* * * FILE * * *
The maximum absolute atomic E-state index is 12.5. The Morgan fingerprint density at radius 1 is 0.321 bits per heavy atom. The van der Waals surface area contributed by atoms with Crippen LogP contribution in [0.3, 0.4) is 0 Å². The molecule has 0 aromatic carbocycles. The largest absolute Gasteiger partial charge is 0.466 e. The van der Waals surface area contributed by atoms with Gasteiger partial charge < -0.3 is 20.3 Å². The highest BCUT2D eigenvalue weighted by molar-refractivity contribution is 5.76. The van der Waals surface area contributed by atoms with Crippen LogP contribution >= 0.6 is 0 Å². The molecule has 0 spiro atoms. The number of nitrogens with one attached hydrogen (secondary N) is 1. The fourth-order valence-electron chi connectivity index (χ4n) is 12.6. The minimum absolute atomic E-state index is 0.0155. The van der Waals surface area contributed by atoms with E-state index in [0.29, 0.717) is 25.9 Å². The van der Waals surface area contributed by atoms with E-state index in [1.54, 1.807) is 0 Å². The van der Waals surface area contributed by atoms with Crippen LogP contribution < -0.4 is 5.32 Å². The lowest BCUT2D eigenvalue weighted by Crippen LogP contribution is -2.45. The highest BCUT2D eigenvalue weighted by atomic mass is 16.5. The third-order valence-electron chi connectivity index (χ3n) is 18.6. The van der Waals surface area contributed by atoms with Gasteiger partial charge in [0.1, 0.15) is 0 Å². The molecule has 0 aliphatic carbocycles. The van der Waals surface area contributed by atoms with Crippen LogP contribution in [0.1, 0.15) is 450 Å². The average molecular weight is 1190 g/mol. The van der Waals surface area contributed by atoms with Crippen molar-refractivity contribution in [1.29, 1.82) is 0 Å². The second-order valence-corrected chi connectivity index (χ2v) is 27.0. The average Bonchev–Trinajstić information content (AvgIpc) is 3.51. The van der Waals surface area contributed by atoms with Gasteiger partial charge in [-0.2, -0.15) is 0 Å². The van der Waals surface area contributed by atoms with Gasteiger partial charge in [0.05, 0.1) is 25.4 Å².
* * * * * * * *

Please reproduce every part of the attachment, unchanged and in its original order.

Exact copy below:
The maximum absolute atomic E-state index is 12.5. The Morgan fingerprint density at radius 1 is 0.321 bits per heavy atom. The van der Waals surface area contributed by atoms with Crippen LogP contribution in [0.3, 0.4) is 0 Å². The molecule has 0 aromatic carbocycles. The largest absolute Gasteiger partial charge is 0.466 e. The van der Waals surface area contributed by atoms with Gasteiger partial charge < -0.3 is 20.3 Å². The highest BCUT2D eigenvalue weighted by molar-refractivity contribution is 5.76. The van der Waals surface area contributed by atoms with Crippen LogP contribution >= 0.6 is 0 Å². The molecule has 0 spiro atoms. The number of nitrogens with one attached hydrogen (secondary N) is 1. The fourth-order valence-electron chi connectivity index (χ4n) is 12.6. The minimum absolute atomic E-state index is 0.0155. The van der Waals surface area contributed by atoms with E-state index in [0.29, 0.717) is 25.9 Å². The van der Waals surface area contributed by atoms with E-state index in [1.54, 1.807) is 0 Å². The van der Waals surface area contributed by atoms with Crippen LogP contribution < -0.4 is 5.32 Å². The lowest BCUT2D eigenvalue weighted by Crippen LogP contribution is -2.45. The highest BCUT2D eigenvalue weighted by atomic mass is 16.5. The third-order valence-electron chi connectivity index (χ3n) is 18.6. The van der Waals surface area contributed by atoms with Gasteiger partial charge in [0.1, 0.15) is 0 Å². The molecule has 0 aliphatic carbocycles. The van der Waals surface area contributed by atoms with Crippen LogP contribution in [0.1, 0.15) is 450 Å². The average molecular weight is 1190 g/mol. The van der Waals surface area contributed by atoms with Crippen molar-refractivity contribution in [1.29, 1.82) is 0 Å². The second-order valence-corrected chi connectivity index (χ2v) is 27.0. The average Bonchev–Trinajstić information content (AvgIpc) is 3.51. The van der Waals surface area contributed by atoms with Gasteiger partial charge in [-0.2, -0.15) is 0 Å². The van der Waals surface area contributed by atoms with Gasteiger partial charge in [0.05, 0.1) is 25.4 Å².